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Marv Albert remembers Willis Reed as ‘heart and soul’ of the Knicks: ‘He was literally The Captain’

“Here comes Willis Reed.”

Marv Albert now says it was a throwaway line before Game 7 of the 1970 NBA Finals, but it became a signature sound byte of his Hall of Fame career — and the signature moment of the New York Knicks.

Albert made the call on the radio knowing prior Reed’s intention of playing that night. The Madison Square Garden crowd, however, was in the dark until The Captain ran through the tunnel.

“What I recall was the decibel level of the roar from the crowd in the building,” Albert said. “It was an explosion.”

The Knicks famously beat the Lakers that night for their first championship, at least partly due to Reed’s presence intimidating the opposition into jitters. Almost 53 years later, Reed died Tuesday at 80 and Albert, upon hearing the news, immediately thought of the fitting nickname.

“He was literally The Captain,” Albert said. “That’s my first thought. He’s the heart and soul of the team.”

“Willis was so respected,” Albert added. “Sometimes guys get appointed captain. Whatever the sport. And it can be a token thing, it can be when somebody actually takes the leadership. But they had such respect for him. And he was just perfect for it. He was very lowkey. A wonderful guy. Very good with the media, too. He was such a nice person.”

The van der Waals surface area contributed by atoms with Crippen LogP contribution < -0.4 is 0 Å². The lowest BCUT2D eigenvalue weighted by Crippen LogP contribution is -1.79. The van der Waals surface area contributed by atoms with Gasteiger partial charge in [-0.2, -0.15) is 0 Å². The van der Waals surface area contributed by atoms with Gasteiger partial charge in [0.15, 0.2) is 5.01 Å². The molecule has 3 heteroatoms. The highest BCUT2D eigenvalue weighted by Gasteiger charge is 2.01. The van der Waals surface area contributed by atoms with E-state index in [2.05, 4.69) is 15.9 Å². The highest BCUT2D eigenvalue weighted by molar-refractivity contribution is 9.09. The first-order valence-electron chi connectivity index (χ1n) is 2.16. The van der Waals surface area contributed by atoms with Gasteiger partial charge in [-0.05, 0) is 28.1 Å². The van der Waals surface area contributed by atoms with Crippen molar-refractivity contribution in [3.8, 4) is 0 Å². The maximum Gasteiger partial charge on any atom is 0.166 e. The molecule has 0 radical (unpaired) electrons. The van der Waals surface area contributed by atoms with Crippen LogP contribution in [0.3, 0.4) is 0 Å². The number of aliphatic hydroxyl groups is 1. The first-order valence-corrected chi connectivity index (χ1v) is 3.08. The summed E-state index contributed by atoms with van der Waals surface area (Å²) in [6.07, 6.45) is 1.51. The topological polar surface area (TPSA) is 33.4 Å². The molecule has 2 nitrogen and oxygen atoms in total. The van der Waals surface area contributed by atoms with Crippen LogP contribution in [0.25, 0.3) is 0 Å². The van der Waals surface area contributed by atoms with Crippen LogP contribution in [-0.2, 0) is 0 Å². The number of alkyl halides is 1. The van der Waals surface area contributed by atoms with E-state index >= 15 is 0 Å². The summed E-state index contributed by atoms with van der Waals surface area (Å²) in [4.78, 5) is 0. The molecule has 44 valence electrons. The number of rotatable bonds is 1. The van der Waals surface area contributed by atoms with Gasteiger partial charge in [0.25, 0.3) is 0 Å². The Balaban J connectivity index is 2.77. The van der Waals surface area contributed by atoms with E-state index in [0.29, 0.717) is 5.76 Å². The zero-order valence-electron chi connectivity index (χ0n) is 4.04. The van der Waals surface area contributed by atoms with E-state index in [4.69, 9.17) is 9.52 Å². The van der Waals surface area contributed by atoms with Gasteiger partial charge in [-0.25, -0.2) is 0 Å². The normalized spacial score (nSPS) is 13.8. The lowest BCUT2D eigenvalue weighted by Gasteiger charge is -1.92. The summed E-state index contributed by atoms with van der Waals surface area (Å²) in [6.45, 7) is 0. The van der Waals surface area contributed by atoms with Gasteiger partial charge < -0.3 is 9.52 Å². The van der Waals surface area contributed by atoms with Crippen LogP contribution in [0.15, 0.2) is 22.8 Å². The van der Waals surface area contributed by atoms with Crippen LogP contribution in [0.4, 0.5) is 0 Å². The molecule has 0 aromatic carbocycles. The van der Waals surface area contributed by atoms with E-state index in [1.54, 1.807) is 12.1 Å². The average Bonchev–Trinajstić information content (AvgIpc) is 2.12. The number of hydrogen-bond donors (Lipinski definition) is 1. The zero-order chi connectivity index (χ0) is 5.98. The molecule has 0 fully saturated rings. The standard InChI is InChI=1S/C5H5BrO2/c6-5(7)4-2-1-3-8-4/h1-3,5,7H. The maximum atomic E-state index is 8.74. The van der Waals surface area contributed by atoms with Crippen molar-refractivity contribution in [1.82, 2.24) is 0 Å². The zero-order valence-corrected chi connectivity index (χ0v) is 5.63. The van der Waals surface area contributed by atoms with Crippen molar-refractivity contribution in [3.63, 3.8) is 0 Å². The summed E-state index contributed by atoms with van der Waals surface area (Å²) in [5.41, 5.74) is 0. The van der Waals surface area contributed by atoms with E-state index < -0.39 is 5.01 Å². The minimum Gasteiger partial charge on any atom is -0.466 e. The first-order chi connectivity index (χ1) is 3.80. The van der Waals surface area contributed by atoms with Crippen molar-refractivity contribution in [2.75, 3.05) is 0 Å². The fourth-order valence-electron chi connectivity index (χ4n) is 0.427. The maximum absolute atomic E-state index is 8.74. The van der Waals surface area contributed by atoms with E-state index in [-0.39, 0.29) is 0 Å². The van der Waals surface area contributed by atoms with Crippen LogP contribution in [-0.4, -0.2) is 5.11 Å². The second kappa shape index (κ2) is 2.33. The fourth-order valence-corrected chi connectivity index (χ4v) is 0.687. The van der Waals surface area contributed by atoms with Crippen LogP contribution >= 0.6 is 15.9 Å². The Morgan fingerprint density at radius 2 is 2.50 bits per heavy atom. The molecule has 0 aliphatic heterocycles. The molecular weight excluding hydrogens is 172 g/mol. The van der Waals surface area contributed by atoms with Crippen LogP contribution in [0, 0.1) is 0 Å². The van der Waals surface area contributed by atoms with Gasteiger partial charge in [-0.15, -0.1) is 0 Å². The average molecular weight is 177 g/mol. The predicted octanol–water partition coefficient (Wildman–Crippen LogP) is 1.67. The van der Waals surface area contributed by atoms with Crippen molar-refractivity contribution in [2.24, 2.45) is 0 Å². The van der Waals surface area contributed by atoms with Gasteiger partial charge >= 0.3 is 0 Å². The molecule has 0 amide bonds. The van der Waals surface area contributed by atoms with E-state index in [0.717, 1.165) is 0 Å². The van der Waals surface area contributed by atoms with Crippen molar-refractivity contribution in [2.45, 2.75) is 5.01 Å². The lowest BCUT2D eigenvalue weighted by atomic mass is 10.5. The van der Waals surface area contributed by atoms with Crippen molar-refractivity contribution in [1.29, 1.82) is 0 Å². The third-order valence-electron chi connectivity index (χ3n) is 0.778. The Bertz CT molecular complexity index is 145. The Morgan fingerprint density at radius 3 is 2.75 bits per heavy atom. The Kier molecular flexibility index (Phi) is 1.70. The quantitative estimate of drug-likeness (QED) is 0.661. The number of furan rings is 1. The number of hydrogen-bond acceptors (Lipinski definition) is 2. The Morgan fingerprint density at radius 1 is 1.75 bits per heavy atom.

The sweetheart persona, echoed by so many who came in contact with Reed, didn’t necessarily translate on the court. He famously cleared out several Lakers in a brawl, breaking the nose of L.A. center John Block.

The trigger for Reed, according to Albert, was one of the Lakers trying to hold him back.

“As a kid one time that happened to him and someone punched him in the face,” Albert recalled. “So that was something that Willis was not going to let happen to him again. Somebody made the mistake of holding him back.”

It was a violent example of Reed’s inner fire, which helped carry the Knicks through high stakes battles in their glory years. Albert says Michael Jordan, the maniacally driven Michael Jordan, once identified Reed as the most competitive player he ever witnessed.

“When he came to the Knicks he was not particularly happy that he was the second-round draft pick and that pushed him,” Albert said. “A guy named Bad News Barnes, he was the first-round pick. I think that kind of fueled him. He had a great competitive spirit but that got him going even moreso.

“As I said, no one would start up with him. But I don’t think he had any enemies. Everybody had such great respect for what he did.”

That was echoed by Butch Beard, who dealt with Reed in a different role — when Reed was the GM of the Nets and hired Beard as the coach in 1994.

“He was a much better person than a basketball player. And he was a heckuva basketball player,” Beard said.